The Curriculum Developer: Michael P. Kosty, ASCO Representative on the ESMO/ASCO Global Curriculum Working Group; Scripps Green Cancer Center, La Jolla, CA, USA

"My association with the ESMO/ASCO Global Curriculum Working Group came about as the result of my being in the right place at the right time and my ongoing involvement with ASCO on issues relevant to those in training. There is no doubt that this curriculum update is a very important endeavour for standardising training worldwide. The challenge lies not so much in defining standards and competencies for medical oncologists, which are fairly similar around the world, but in implementing the curriculum in the face of inter-country differences in resources and training pathways. As an oncologist in the US, I would say that while awareness in the States of the document itself is less than in Europe, when you look at the actual content of US national programmes, it is clear that they are virtually identical to the revised curriculum, highlighting its broad applicability and universal relevance. Having worked with the ESMO/ASCO Global Curriculum Working Group for over 10 years, I applaud ESMO for recognising the importance of the Global Curriculum, keeping it updated to reflect the many developments in this evolving field—a fundamental requirement if it is to remain relevant—and for making it the living, breathing document that it has become"

The Curriculum Developer: Rossana Berardi, Member of the ESMO/ASCO Global Curriculum Working Group; Università Politecnica delle Marche, Ospedali Riuniti Ancona, Italy

"I love being involved in the education of young physicians and, backed up by my experience of working with the Pre-Lauream and Post-Lauream Education Working Group of the Italian Association of Medical Oncology (AIOM) for several years, I jumped at the chance to be a member of the ESMO/ASCO Global Curriculum Working Group. Four years later, I am still enjoying the role. What we are doing ultimately is improving patient care. The well-trained professionals we are producing, schooled in the benefits of multidisciplinary care, will be able to determine the most appropriate therapeutic options for cancer patients. Being part of the Working Group has been a fantastic opportunity to share experiences with experts in education to try to find a common way to approach training across, and outside, Europe."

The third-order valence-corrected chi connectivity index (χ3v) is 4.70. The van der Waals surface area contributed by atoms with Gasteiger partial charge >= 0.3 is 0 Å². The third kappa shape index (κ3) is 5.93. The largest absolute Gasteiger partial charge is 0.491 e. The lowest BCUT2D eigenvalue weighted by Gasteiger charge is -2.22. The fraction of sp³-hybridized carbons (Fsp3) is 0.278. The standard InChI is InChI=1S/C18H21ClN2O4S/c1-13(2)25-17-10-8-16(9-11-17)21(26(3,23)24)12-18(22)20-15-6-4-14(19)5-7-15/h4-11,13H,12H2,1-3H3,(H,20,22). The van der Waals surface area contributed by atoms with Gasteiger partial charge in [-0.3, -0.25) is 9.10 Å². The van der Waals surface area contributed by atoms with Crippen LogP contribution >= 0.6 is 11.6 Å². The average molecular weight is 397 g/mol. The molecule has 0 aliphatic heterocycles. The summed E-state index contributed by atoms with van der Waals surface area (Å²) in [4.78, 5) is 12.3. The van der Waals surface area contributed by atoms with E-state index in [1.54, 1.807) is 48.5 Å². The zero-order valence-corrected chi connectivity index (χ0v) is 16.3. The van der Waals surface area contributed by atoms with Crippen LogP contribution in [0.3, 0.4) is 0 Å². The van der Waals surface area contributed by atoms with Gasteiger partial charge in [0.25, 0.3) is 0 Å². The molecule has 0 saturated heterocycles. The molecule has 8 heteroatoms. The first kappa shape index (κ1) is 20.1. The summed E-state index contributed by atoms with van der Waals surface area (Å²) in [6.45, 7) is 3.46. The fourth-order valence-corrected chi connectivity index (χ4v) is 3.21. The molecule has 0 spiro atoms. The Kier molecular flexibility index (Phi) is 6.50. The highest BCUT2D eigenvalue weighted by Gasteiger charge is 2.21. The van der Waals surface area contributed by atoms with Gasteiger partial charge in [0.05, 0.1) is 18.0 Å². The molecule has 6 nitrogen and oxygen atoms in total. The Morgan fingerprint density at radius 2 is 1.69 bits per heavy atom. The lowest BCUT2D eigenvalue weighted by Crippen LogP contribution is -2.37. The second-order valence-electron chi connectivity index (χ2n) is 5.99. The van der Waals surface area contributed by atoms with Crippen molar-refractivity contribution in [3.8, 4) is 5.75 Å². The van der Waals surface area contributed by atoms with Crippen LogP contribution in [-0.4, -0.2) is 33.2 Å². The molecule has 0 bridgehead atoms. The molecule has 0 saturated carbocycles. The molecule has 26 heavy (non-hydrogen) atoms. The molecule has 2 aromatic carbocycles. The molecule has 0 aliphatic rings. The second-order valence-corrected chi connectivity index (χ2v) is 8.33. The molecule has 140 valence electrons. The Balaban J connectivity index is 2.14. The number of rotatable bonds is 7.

The Curriculum Trainer: Tanja Cufer, University Clinic Golnik, Medical Faculty Ljubljana, Slovenia

"Slovenia has been using the ESMO/ASCO Global Curriculum as the basis for its national training programme since the curriculum was first published in 2004. Although we are constantly faced with a shortage of suitably qualified professionals, we are convinced that high international standards are vital for effective training and we are equally sure that the ESMO/ASCO Global Curriculum is the best way to provide such standards. To date in Slovenia, the curriculum has been used successfully to train 14 medical oncologists whose depth of knowledge will help to improve the management of patients. We are currently working on updating our national programme to be in line with the new 2016 curriculum."

The Curriculum Trainer: Gunta Purkalne, Pauls Stradins Clinical University Hospital, Riga, Latvia

"Medical oncology became officially designated as a medical specialty in Latvia in 2009. Each year, around two to four new doctors are accepted for oncology residency and can train at one of two universities: my own—Riga Stradins University—or the University of Latvia. Candidates successfully completing the Board exam in their final year are awarded certification from the Association of Medical Oncologists of Latvia and the Latvian Medical Association.

Our five-year residency training programme is based on the ESMO/ASCO Global Curriculum, which has been translated into Latvian and adapted to local requirements. To make sure that the programme reflects current developments in the area, we have just updated it with the 2016 curriculum. Residents and their supervisors are encouraged to record progress to ensure that all sections of the curriculum are completed successfully. Following feedback from our residents, we are going to issue a Log Book in Latvian starting in 2018 which we hope will make this monitoring easier."

Enjoyed the article and would like to read more?

You can get the entire edition by just clicking on the button below:

Download the second edition of ESMO Perspectives

ESMO Perspectives will always be delivered straight to our members' inboxes. If you are not yet an ESMO member (joining is easy and worthwhile - full details here) you can sign up to receive the next edition here.